By Gigi Douban, January 23, 2014
When you think of the healthcare marketplace, you think of options and choices.
But since the rollout of the Affordable Care Act, one thing’s been clear: Options are not a given. Alabama is among a dozen or so states where every county has just one–or maybe two– insurers. Experts are noticing a pattern: Folks in rural towns seem to have the fewest choices, and the costliest plans.
In Blount County, Ala., most people work at either the school board or at a chicken processing plant. On a recent Saturday morning, a handful of locals gather at a church to learn about their health insurance options.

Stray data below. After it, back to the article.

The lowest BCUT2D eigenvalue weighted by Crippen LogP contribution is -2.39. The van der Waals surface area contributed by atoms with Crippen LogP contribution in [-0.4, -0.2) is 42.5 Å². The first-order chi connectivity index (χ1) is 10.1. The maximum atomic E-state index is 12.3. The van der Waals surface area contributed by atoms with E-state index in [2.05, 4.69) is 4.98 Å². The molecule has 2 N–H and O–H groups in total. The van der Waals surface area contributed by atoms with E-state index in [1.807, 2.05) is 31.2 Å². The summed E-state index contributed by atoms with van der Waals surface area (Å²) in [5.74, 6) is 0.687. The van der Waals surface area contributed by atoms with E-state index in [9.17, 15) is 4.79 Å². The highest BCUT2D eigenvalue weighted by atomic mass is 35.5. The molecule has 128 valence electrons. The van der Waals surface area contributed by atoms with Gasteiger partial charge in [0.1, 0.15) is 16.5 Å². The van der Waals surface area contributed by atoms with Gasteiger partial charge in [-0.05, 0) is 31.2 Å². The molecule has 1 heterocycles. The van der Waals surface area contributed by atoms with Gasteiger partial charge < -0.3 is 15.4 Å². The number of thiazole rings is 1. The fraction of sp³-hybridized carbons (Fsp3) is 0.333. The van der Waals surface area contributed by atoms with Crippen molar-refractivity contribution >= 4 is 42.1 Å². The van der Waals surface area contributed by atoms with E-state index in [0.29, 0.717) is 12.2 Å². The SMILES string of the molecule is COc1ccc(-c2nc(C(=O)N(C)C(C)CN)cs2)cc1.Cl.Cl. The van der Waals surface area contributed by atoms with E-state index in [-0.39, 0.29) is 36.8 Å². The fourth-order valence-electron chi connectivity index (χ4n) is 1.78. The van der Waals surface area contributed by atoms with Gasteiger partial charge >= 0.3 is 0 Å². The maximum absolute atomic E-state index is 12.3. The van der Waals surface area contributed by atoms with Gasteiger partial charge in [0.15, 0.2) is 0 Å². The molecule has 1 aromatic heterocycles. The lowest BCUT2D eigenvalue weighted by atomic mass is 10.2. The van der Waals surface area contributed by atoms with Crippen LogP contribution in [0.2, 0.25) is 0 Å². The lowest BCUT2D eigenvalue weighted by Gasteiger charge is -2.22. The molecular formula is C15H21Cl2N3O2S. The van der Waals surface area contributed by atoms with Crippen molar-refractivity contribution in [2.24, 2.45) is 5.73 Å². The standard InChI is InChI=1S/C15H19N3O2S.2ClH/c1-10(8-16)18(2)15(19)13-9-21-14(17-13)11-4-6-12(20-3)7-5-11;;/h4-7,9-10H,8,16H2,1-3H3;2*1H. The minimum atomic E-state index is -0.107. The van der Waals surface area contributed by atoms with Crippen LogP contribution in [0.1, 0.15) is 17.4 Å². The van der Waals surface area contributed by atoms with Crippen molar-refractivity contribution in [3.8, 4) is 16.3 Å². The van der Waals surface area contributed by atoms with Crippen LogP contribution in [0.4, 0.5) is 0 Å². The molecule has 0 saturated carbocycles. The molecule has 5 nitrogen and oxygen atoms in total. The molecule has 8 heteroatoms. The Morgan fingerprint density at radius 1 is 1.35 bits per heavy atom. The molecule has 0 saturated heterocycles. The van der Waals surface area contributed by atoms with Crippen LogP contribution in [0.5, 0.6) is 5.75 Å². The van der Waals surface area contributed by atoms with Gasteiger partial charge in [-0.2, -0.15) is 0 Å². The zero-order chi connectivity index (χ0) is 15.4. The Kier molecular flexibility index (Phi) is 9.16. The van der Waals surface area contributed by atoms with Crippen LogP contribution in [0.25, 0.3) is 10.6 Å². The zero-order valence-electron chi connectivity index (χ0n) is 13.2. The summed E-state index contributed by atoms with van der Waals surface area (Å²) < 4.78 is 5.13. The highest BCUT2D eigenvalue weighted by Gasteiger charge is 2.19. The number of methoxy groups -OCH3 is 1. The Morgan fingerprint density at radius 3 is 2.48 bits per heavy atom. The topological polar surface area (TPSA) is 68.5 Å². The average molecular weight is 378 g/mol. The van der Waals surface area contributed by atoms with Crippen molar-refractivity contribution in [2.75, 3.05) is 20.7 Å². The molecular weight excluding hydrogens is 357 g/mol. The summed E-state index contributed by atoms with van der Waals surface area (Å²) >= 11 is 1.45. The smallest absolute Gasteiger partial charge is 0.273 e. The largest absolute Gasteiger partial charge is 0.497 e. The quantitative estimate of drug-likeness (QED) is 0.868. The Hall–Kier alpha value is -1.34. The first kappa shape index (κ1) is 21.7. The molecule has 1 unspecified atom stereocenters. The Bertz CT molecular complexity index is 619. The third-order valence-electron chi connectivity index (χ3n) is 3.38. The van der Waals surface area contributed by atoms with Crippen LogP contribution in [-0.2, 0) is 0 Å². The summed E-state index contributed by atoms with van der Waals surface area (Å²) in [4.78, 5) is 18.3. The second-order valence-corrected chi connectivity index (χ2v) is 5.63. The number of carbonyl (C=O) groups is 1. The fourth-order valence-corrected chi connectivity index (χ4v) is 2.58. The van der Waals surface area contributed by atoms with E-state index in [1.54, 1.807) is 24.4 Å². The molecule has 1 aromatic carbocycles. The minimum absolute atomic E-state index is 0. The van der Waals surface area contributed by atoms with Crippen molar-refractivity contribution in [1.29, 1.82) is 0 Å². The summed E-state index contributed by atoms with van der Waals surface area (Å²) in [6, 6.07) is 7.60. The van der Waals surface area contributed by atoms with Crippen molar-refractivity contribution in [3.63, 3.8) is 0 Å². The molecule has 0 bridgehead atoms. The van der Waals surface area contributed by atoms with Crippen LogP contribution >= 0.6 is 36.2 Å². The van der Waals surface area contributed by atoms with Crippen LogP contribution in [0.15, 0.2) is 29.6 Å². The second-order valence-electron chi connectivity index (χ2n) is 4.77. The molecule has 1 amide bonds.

Chris Mosley, a supervisor with Birmingham Health Care, tells them that here, as far as insurance companies go, it’s slim pickings.
“In Blount County, if an individual is going to participate, they’re going to have to buy either a bronze, silver, gold or platinum plan specifically from Blue Cross and Blue Shield of Alabama,” he tells the audience. “Because as I say, the other competitor is not competing in your country, OK?”
In Alabama, Blue Cross and Blue Shield pretty much owns the health insurance market. In 64 of Alabama’s 67 counties, it’s the only insurer through the federal healthcare exchange. People in the other three counties also have Humana as an option. But, Mosley says, “Most people don’t know about Humana. It’s not a company that people are very familiar with.”